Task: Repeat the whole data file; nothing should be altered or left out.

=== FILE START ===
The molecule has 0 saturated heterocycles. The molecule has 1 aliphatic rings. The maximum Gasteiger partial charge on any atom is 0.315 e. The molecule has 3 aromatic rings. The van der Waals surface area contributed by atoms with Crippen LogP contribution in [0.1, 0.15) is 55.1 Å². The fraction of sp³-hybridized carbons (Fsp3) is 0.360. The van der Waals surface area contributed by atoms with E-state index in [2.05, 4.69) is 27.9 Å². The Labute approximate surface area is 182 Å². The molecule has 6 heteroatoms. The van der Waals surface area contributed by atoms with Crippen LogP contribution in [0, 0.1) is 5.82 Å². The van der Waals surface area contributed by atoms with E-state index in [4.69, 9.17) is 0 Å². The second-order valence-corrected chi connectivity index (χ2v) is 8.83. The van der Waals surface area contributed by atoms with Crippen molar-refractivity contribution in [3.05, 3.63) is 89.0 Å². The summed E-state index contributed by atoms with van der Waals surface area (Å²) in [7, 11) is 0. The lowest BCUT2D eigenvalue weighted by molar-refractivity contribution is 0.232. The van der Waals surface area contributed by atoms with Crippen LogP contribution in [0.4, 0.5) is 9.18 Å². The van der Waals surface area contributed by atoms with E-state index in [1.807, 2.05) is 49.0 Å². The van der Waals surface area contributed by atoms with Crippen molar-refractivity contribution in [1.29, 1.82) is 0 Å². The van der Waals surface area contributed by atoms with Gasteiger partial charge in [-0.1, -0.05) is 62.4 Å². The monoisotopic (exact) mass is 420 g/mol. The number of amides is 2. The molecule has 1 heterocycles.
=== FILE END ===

The molecule has 0 saturated heterocycles. The molecule has 1 aliphatic rings. The maximum Gasteiger partial charge on any atom is 0.315 e. The molecule has 3 aromatic rings. The van der Waals surface area contributed by atoms with Crippen LogP contribution in [0.1, 0.15) is 55.1 Å². The fraction of sp³-hybridized carbons (Fsp3) is 0.360. The van der Waals surface area contributed by atoms with E-state index in [2.05, 4.69) is 27.9 Å². The Labute approximate surface area is 182 Å². The molecule has 6 heteroatoms. The van der Waals surface area contributed by atoms with Crippen LogP contribution in [0, 0.1) is 5.82 Å². The van der Waals surface area contributed by atoms with E-state index in [4.69, 9.17) is 0 Å². The second-order valence-corrected chi connectivity index (χ2v) is 8.83. The van der Waals surface area contributed by atoms with Crippen molar-refractivity contribution in [3.05, 3.63) is 89.0 Å². The summed E-state index contributed by atoms with van der Waals surface area (Å²) in [7, 11) is 0. The lowest BCUT2D eigenvalue weighted by molar-refractivity contribution is 0.232. The van der Waals surface area contributed by atoms with Crippen LogP contribution in [0.4, 0.5) is 9.18 Å². The van der Waals surface area contributed by atoms with E-state index in [1.807, 2.05) is 49.0 Å². The van der Waals surface area contributed by atoms with Crippen molar-refractivity contribution in [1.29, 1.82) is 0 Å². The van der Waals surface area contributed by atoms with Gasteiger partial charge in [-0.1, -0.05) is 62.4 Å². The monoisotopic (exact) mass is 420 g/mol. The number of amides is 2. The molecule has 1 heterocycles.